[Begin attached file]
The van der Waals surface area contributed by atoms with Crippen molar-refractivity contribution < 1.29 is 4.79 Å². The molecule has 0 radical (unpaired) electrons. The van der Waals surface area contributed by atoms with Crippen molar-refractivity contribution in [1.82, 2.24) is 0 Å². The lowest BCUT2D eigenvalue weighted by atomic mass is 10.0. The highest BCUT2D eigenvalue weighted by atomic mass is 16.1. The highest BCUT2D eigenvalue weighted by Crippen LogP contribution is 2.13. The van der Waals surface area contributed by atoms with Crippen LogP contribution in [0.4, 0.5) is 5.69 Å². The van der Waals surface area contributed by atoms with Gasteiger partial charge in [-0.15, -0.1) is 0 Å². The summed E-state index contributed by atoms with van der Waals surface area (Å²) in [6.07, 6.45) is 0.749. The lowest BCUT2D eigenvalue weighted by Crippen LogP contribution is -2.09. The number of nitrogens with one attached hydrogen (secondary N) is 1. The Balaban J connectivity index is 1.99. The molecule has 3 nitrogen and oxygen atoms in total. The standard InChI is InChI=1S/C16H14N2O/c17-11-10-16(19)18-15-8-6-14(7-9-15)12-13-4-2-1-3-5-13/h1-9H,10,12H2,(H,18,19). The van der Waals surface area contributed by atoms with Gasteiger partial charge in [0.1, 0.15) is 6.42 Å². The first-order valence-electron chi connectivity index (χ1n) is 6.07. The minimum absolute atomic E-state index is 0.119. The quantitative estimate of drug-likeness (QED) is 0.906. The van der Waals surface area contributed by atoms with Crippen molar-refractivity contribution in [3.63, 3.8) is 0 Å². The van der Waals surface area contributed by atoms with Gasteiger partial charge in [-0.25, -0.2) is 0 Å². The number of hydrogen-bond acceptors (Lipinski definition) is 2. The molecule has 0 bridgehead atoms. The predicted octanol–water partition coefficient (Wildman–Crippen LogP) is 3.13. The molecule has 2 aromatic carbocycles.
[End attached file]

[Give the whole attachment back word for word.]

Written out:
The van der Waals surface area contributed by atoms with Crippen molar-refractivity contribution < 1.29 is 4.79 Å². The molecule has 0 radical (unpaired) electrons. The van der Waals surface area contributed by atoms with Crippen molar-refractivity contribution in [1.82, 2.24) is 0 Å². The lowest BCUT2D eigenvalue weighted by atomic mass is 10.0. The highest BCUT2D eigenvalue weighted by atomic mass is 16.1. The highest BCUT2D eigenvalue weighted by Crippen LogP contribution is 2.13. The van der Waals surface area contributed by atoms with Crippen LogP contribution in [0.4, 0.5) is 5.69 Å². The van der Waals surface area contributed by atoms with Gasteiger partial charge in [-0.15, -0.1) is 0 Å². The summed E-state index contributed by atoms with van der Waals surface area (Å²) in [6.07, 6.45) is 0.749. The lowest BCUT2D eigenvalue weighted by Crippen LogP contribution is -2.09. The number of nitrogens with one attached hydrogen (secondary N) is 1. The Balaban J connectivity index is 1.99. The molecule has 3 nitrogen and oxygen atoms in total. The standard InChI is InChI=1S/C16H14N2O/c17-11-10-16(19)18-15-8-6-14(7-9-15)12-13-4-2-1-3-5-13/h1-9H,10,12H2,(H,18,19). The van der Waals surface area contributed by atoms with Gasteiger partial charge in [0.1, 0.15) is 6.42 Å². The first-order valence-electron chi connectivity index (χ1n) is 6.07. The minimum absolute atomic E-state index is 0.119. The quantitative estimate of drug-likeness (QED) is 0.906. The van der Waals surface area contributed by atoms with Crippen molar-refractivity contribution in [3.63, 3.8) is 0 Å². The van der Waals surface area contributed by atoms with Gasteiger partial charge in [-0.25, -0.2) is 0 Å². The number of hydrogen-bond acceptors (Lipinski definition) is 2. The molecule has 0 bridgehead atoms. The predicted octanol–water partition coefficient (Wildman–Crippen LogP) is 3.13. The molecule has 2 aromatic carbocycles.